I applied a coat of MinWax golden oak oil based stain sealer (yellow can) to the red oak top on the new desk I'm making. I had a problem that required me to sand off the surface and then re-stain before putting on the fininsh. As I was sanding the top, I noticed that several sections of heavy grain started to bleed stain. When I first applied the stain, I left it on for 5 minutes and then wiped off the excess. The stain dried to the touch in about 1/2 hour. Everything looked normal. This was last Sunday. The bleeding did not occur until I started the sanding process. Is this normal? I don't think so. I have since completed the final sanding and recoated the top again, and all appears normal. It has dried to the touch and shows no signs of bleed through, but that was also the way it was before. Is there a chance that the stain could bleed through at some time in the future or will it eventually dry itself up? For my protective finish, I am planning to give it one or two coats of de-waxed shellac and then two or three coats of Varathane Professional semi-gloss. I'm afraid that if I don't use the shellac, the stain may bleed through at a latter time. Anyt thoughts on how to proceed.
When I wiped the stain, I actually did a "rubbing out" not just a quick wipe. It was also 4 days before I detected a problem that I had to sand out. I intend to put the shellac on this Saturday and hopefully the first of the poly coats on Sunday. I live in Phoenix, so I'm able to do this in the garage. Daytime temps are in the mid 60s and evening temps in the mid to upper 40s in the garage. Could the cooler evenings be affecting the curing of the stain finish?
Didn't use panty hose, but went through several tee-shirt type of painters rags. The only thing the desk had done to it was a mineral spirits wipe about four to five days before the stain application.
Azarby, that is a beautiful desk! Use the shellac to seal it - that is what it is famous for and your peace of mind will be well worth the extra step.
I don't think the temps had anything to do with the bleeding...I live in the neighbor state to your east with a similar climate and have not had that happen with Min Wax stains, which I use a lot. I have had some pine and redwood knots start oozing sap after the stain was put on which must have made the sap more fluid, but it doesn't look like you have any sappy knots in that desk.
As an aside, if you had to sand the first application of stain off that desk, then, man I feel for you...that had to be a tough job!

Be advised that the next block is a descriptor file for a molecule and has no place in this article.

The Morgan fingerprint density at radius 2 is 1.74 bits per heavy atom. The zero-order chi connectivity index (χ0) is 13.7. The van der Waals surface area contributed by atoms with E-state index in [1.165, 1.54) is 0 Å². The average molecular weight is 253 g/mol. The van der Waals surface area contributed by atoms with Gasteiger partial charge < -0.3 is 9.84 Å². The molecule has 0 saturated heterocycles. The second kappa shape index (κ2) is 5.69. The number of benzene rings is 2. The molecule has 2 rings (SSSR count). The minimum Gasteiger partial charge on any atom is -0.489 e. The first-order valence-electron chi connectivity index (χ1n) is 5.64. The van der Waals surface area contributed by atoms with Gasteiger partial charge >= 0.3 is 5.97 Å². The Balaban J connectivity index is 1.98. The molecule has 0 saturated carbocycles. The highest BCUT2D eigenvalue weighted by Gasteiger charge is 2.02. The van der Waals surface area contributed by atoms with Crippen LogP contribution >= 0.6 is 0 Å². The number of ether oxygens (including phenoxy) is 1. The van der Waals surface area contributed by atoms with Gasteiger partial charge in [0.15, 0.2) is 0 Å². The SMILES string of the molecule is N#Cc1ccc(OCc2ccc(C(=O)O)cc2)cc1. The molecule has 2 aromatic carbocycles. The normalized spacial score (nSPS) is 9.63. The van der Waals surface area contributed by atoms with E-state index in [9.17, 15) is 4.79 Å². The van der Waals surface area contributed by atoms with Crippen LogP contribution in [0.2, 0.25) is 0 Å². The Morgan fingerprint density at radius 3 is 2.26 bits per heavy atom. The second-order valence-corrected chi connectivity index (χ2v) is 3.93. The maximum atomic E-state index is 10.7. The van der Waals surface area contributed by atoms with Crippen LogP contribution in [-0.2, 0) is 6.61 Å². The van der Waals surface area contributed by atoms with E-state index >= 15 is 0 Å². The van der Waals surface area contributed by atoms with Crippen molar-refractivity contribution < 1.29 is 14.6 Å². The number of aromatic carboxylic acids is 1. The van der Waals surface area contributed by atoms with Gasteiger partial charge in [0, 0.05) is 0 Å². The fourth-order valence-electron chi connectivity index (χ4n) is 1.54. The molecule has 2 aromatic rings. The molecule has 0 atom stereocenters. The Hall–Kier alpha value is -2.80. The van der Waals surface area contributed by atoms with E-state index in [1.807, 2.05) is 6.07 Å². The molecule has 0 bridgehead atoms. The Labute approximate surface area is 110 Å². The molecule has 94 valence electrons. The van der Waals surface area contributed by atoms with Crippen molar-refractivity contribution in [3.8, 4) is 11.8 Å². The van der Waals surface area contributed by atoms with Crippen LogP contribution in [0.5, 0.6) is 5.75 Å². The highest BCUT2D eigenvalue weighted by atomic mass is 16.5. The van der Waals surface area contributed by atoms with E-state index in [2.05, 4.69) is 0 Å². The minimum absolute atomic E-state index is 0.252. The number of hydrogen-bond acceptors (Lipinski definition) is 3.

Best of luck, and be sure to post a pic when you are done.
Thanks for the shellac suggestion. As for the sanding, it was only on the large writing surface. I some how got a slight waviness in the top, that I didn't catch before the staining. It was one of those things that you can't normally see, but can "feel" it when the surface becomes smoother from the stain/sealer application. It was only a half hours worth of effort to correct it. My wife said she couldn't even tell it was there. I found that if you close your eyes and rub your hands cross grain over the surface, you can feel imperfections as small as a thousandth or two. That's one of those things you notice and if you don't fix it, years latter you will keep saying to yourself " If I only....".
A good trick to find those imperfections before you stain is to wipe down with mineral spirits before staining. Not only does it help clean the sawdust off, it will show any imperfections. I think you had done that, but sometimes you have to get the right viewing angle to see any flaws. I've had to learn that the hard way...more than once! You'd think I'd learn.
I had the same problem with Minwax Golden Oak and Natural stain that I'd applied to some cabinet drawers. After I wiped it off it looked even and the next morning there were random wet streaks on the wood (red oak). After a few days of this I got tired of rubbing and took the drawers out into the garage and put them in the shop cabinets. They were dry after about a week but I haven't stained the doors or rails and stiles yet. I stained a red oak threshhold with the same type of stain and had no problems. ?? OLD DON
Just a quick update. I put on two coats of de-waxed shellac over the Minwax stain. The first was a straight 2 lb cut out of the can and the second was thinned not quite 50/50 with DNA. I let it dry over night and everything looks good. No bleed through noticed and all nice and dry. I then gave it a 320 sanding and put on the first coat of Varathane Pro. This is really starting ot look good now. I intend to do another 320 sanding and apply the second coat of Varathane either during the next few nights or for sure next week end. At that time I'll make the decision on whether to go to three coats or not. If I do go to three coats, I'll skip the third coat on the Tambour as I am trying to minimize buildup between slats.
What grade sandpaper should I use after the final coat of poly?